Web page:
Jack Black was a late 19th-century writer and self-proclaimed hobo and professional burglar who lived in the final days of the Wild West. He was dishonest, conniving, but also a guy with a lot of heart. It’s funny to say, but he had the best intentions when it came down to it, even when he was stealing from people.
Black ultimately gained fame through his friendship with William S. Burroughs. And though he didn’t write any other novels, Black’s influence echos throughout the beats’ writing and serves as a basis for some of their strongest “live-free” philosophies. If you love the beats, his writing is definitely worth checking out.
His only novel, You Can’t Win, is kind of a literary nerd version of a cult favorite reaching the mainstream. It’s a wonderful piece of Americana writing first published in 1926, and tells the woeful but adventurous tale of a criminal’s life. It’s been in and out of print over the years, but was recently given a grand treatment with its latest edition.
The book is sometimes seemingly written strictly for the lover of timestamped narrative, only because it takes a dedicated or seasoned literary dedication to get through it at times. It can get slightly monotonous and didactic (it was intended to also discourage future criminals), especially toward the end, but it’s never boring or uninteresting. The best sections are the ones that introduce strange new characters and the anecdotes of their relationship with Jack and their subsequent adventures. Salt Chunk Mary and Sanctimonious Kid are some of the standouts, and they appear far too infrequently.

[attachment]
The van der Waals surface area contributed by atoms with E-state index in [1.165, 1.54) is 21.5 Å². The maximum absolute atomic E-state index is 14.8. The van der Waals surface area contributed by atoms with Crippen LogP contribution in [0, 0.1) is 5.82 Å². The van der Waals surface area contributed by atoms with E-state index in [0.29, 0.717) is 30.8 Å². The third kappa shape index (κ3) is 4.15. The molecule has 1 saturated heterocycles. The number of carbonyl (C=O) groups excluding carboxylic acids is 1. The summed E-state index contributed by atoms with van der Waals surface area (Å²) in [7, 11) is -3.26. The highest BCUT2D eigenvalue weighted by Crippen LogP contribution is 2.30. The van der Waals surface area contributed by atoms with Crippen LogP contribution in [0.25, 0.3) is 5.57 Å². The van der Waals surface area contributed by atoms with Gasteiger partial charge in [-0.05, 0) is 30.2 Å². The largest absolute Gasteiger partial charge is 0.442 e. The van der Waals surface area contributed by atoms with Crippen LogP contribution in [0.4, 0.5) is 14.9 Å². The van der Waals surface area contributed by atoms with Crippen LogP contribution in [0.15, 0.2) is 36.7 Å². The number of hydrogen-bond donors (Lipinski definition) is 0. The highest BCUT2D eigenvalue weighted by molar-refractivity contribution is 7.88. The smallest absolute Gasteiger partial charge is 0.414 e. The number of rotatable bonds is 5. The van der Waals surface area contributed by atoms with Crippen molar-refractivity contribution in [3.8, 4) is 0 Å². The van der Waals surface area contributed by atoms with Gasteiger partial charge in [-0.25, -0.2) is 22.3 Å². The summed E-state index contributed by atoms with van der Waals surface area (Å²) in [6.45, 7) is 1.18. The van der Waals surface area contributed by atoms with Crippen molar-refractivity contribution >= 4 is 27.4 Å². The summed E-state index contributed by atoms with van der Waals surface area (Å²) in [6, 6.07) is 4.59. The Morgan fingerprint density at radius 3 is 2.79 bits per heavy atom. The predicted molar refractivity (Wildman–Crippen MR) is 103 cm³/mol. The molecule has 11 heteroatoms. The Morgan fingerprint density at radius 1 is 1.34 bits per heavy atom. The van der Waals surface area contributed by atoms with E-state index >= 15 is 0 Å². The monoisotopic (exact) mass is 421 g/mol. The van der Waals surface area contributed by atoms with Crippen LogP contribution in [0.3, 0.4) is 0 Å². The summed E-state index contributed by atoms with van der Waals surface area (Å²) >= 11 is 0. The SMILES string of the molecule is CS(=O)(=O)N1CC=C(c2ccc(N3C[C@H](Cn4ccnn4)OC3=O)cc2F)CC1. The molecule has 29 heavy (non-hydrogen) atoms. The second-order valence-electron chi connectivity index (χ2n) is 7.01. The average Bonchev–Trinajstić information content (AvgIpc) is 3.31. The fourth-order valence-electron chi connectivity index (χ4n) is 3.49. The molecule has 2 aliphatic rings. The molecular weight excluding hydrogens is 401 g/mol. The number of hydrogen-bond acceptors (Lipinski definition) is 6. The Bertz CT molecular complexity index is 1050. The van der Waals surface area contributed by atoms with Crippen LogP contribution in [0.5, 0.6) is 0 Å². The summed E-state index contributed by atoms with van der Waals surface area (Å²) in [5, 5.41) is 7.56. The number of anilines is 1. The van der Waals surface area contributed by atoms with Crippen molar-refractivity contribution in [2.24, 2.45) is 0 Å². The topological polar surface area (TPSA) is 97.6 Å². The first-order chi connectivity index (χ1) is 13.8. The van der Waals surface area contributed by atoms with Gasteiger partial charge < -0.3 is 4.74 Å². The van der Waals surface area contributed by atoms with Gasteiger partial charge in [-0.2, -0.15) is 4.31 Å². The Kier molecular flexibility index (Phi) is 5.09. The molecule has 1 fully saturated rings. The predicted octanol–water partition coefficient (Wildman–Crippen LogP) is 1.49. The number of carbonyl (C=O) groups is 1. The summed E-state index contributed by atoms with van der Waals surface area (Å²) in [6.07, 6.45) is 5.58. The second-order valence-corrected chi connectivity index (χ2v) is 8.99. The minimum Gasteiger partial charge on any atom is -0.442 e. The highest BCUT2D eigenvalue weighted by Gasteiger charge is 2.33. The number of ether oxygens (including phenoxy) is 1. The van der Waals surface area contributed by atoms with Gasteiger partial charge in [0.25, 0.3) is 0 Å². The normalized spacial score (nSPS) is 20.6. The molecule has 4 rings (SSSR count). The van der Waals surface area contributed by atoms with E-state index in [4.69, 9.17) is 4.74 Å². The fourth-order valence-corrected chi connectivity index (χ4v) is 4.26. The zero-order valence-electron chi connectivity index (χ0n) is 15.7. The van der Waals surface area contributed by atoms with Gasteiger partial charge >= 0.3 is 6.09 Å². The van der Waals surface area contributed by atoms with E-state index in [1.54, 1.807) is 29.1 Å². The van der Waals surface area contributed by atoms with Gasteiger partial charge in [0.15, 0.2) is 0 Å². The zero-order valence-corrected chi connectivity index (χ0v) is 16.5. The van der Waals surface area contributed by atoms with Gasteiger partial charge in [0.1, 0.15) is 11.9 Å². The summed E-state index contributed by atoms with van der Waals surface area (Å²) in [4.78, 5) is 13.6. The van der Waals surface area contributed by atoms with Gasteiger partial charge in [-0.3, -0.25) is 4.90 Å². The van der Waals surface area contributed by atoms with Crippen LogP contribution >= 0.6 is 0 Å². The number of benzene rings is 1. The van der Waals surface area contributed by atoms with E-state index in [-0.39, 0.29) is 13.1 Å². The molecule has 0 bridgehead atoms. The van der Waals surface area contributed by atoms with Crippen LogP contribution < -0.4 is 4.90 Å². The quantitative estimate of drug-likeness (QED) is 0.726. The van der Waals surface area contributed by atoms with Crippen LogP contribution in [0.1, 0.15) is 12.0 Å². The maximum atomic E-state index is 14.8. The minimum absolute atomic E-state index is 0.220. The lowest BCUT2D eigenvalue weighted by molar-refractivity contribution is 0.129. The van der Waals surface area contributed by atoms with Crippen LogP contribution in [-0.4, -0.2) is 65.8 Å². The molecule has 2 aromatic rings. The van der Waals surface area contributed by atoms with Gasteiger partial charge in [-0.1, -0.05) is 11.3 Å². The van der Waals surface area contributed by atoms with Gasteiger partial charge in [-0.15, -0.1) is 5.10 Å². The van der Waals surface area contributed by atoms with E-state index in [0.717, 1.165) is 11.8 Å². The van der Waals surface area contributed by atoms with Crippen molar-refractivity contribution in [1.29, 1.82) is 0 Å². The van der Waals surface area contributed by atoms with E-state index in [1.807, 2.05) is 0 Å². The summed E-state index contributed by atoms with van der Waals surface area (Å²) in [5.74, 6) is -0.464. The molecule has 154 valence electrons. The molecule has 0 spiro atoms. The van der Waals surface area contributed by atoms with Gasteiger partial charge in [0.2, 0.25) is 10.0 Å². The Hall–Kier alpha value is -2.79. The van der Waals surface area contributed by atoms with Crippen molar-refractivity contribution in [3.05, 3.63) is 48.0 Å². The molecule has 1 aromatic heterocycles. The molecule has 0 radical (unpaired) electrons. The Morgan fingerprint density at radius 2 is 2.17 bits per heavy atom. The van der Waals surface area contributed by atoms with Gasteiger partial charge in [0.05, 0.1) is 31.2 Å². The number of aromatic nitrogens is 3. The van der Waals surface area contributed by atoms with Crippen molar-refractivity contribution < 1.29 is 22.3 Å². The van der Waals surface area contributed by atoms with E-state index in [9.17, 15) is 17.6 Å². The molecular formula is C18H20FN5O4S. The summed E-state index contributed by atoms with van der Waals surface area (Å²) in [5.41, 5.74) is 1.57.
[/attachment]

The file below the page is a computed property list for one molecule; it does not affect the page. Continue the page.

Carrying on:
It’s said that Black’s actually an anonymous man. It’s thought that his birth name is Thomas Callaghan, and the name Jack Black is used as the “everyman” version in the story and in life as a way to drive home his anti-criminal teachings. He lived as a burglar, a hobo, and a general criminal throughout his years, and was outspoken against the North American prison system. His firsthand knowledge of their ineffectiveness gave him a tremendous voice on the topic.
Feral House prints the newest version of You Can’t Win, and includes two nonfiction articles by Jack Black written for Harper’s Magazine in the 1920s. Awesome illustrations by Joe Coleman and new biographical findings by Donald Kennison only add to the new edition’s gloss and collectability.
The beats and friends are getting a lot of a cinematic love lately, with the release of On the Road and Big Sur, so it’s no surprise that a full-length feature film of You Can’t Win starring Michael Pitt is has wrapped production and is to be released in Spring 2013.